She walks fast, talks fast and packs her schedule, from her ritual exercise at 5:30 a.m. to phone calls late at night. She glides on the thin ice of diplomacy in a whirl between continents, a former competitive skater who gave up the sport because it was too solitary.
Actually, the same was true of Charles E. Hughes.
Everywhere she goes abroad, Rice occupies front-page real estate in the local papers. At home, it is possible her clothes and hair are under closer scrutiny than her job performance.
Not unlike Walter Q. Gresham.
She was brave enough to stride through a U.S. Army base in Germany wearing a long, high-necked coat and black stiletto boots. She laughed off stares and admiring comments when she wore a daring red ball gown to a staid Washington dinner.
Two words: James Buchanan.
All of the travel aside, whether she will end up as a consequential secretary of state remains to be seen.
Or she could just redefine "consequential", I suppose.
She likes the give and take of a setting like the political science academy Sciences Po in Paris, where she gave a speech in February. Centerpiece of a fence-mending trip to Europe, the speech was mostly notable for its location -- a hotbed of French academic liberalism.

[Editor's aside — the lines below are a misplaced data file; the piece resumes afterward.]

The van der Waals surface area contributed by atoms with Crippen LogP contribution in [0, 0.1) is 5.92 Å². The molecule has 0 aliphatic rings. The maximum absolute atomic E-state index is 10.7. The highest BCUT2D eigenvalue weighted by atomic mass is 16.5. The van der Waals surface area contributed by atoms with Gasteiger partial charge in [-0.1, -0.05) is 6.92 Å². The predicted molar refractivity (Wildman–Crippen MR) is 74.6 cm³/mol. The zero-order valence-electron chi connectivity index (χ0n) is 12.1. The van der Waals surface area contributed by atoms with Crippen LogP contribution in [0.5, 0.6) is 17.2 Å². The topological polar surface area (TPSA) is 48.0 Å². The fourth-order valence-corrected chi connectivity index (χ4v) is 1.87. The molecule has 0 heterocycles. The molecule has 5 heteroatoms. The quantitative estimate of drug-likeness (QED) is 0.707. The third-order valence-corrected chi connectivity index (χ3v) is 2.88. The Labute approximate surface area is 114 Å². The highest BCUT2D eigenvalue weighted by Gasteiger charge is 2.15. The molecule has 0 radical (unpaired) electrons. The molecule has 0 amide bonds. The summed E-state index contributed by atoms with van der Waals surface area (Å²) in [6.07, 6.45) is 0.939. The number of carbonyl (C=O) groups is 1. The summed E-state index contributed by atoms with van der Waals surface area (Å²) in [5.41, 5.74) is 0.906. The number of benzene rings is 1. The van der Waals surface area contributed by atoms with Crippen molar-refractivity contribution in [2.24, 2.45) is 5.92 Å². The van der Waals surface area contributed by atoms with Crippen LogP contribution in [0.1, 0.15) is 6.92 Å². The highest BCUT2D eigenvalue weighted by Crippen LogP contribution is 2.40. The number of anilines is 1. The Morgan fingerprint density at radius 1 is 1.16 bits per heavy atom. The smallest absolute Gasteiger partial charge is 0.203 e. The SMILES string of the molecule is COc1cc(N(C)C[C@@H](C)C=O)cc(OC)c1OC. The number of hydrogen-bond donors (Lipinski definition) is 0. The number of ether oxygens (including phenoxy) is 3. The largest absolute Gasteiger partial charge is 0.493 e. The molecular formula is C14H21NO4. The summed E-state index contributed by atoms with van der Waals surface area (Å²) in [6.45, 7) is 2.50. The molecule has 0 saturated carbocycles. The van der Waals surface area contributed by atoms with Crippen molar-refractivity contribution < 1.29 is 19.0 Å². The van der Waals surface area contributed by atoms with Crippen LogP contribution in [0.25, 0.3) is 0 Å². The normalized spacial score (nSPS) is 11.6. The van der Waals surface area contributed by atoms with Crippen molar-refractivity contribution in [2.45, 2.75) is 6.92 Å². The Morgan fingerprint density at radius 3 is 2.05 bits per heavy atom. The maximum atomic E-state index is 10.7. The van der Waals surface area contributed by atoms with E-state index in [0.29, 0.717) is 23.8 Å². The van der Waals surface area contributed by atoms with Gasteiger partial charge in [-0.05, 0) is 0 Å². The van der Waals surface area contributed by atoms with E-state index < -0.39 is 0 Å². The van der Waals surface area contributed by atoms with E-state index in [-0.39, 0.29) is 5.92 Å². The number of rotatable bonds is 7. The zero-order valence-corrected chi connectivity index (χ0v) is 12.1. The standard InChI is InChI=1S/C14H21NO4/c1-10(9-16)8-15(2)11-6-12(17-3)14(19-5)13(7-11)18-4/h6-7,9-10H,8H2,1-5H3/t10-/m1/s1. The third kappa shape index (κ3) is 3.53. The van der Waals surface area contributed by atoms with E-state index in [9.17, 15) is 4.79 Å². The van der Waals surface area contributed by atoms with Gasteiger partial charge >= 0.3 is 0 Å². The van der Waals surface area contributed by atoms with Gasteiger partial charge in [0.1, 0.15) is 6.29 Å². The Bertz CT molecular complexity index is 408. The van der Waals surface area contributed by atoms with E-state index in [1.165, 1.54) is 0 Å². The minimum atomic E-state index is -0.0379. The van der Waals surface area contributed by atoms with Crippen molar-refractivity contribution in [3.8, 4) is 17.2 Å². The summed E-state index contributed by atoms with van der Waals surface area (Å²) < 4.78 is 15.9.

Try Googling "Thomas Jefferson" "France" and "hot beds".
While breaking no new ground, Rice was charming and sharp in answering questions, impressing scholars not easily swayed by U.S. arguments.
And they didn't swoon for William Rogers?
Rice manages to look perfectly put together almost always. Bobby pins keep that modified 1960s flip hairdo in place.
Okay, this one's an innovation.
A minor exception: her occasional appearance on her plane wearing a velour track suit. But even that is a step above the polyester track suit Powell used to wear, which appeared to be chain-store quality and Reagan-administration vintage.
I went to an AP wire story and an episode of What Not To Wear broke out. (/Rodney Dangerfield)
Rice even managed to look dignified, if startled, when a former Japanese sumo star enveloped her in a bear hug on the tarmac in Tokyo.
A first for a Secretary of State, but the great Yokozuna Tochinishiki did the Twist with then Secretary of the Interior Stewart Udall in 1962.
She could have worshipped in South Korea instead and still kept her perfect attendance record; doing so in China was a subtle poke at the atheistic communist leaders.
I have nothing to add here. I just love it that "atheistic communist" can still make it into an AP story.
Some in the crowd of paparazzi shouted "con dolcezza," the Italian musical term from which her unusual first name is derived. It means to play "with sweetness."
Some of you might have imagined they were just shouting out her name, and that Ms Gearan has used the occasion to end her piece with one last lingering soul kiss for the Secretary. But the Italians are a very musical people, which explains why those same paparazzi were shouting, "Hey, Semplice!" at Bush.